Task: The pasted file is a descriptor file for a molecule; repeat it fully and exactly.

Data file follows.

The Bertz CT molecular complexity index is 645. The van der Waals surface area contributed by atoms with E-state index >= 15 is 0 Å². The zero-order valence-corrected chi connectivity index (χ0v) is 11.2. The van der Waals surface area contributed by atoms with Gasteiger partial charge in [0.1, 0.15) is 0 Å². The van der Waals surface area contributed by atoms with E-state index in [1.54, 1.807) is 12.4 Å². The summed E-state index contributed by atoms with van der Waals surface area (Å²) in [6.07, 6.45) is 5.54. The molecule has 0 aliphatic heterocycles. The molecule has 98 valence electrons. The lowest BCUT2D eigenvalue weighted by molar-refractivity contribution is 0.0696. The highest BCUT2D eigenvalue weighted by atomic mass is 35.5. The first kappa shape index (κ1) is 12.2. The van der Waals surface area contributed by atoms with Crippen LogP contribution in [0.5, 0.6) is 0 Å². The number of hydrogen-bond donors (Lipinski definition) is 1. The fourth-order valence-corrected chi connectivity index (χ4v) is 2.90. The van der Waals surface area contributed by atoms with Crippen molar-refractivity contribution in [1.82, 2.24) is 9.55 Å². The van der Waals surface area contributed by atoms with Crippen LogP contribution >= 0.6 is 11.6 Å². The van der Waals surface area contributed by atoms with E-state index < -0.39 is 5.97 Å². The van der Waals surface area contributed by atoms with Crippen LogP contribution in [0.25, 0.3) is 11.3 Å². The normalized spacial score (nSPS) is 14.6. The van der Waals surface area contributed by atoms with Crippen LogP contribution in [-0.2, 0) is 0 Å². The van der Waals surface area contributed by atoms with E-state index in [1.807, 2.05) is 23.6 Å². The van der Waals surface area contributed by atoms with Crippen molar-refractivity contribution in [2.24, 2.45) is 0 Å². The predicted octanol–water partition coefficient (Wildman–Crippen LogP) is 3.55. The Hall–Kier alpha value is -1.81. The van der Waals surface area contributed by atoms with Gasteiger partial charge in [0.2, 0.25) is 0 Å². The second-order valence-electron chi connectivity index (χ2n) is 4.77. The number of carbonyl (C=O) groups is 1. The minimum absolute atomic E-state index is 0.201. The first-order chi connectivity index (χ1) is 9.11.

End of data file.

The Bertz CT molecular complexity index is 645. The van der Waals surface area contributed by atoms with E-state index >= 15 is 0 Å². The zero-order valence-corrected chi connectivity index (χ0v) is 11.2. The van der Waals surface area contributed by atoms with Gasteiger partial charge in [0.1, 0.15) is 0 Å². The van der Waals surface area contributed by atoms with E-state index in [1.54, 1.807) is 12.4 Å². The summed E-state index contributed by atoms with van der Waals surface area (Å²) in [6.07, 6.45) is 5.54. The molecule has 0 aliphatic heterocycles. The molecule has 98 valence electrons. The lowest BCUT2D eigenvalue weighted by molar-refractivity contribution is 0.0696. The highest BCUT2D eigenvalue weighted by atomic mass is 35.5. The first kappa shape index (κ1) is 12.2. The van der Waals surface area contributed by atoms with Crippen LogP contribution in [0.5, 0.6) is 0 Å². The number of hydrogen-bond donors (Lipinski definition) is 1. The fourth-order valence-corrected chi connectivity index (χ4v) is 2.90. The van der Waals surface area contributed by atoms with Crippen molar-refractivity contribution in [1.82, 2.24) is 9.55 Å². The van der Waals surface area contributed by atoms with Crippen LogP contribution >= 0.6 is 11.6 Å². The van der Waals surface area contributed by atoms with E-state index < -0.39 is 5.97 Å². The van der Waals surface area contributed by atoms with Crippen LogP contribution in [0.25, 0.3) is 11.3 Å². The normalized spacial score (nSPS) is 14.6. The van der Waals surface area contributed by atoms with Crippen LogP contribution in [-0.2, 0) is 0 Å². The van der Waals surface area contributed by atoms with E-state index in [1.807, 2.05) is 23.6 Å². The van der Waals surface area contributed by atoms with Crippen molar-refractivity contribution in [2.24, 2.45) is 0 Å². The predicted octanol–water partition coefficient (Wildman–Crippen LogP) is 3.55. The Hall–Kier alpha value is -1.81. The van der Waals surface area contributed by atoms with Gasteiger partial charge in [0.2, 0.25) is 0 Å². The second-order valence-electron chi connectivity index (χ2n) is 4.77. The number of carbonyl (C=O) groups is 1. The minimum absolute atomic E-state index is 0.201. The first-order chi connectivity index (χ1) is 9.11.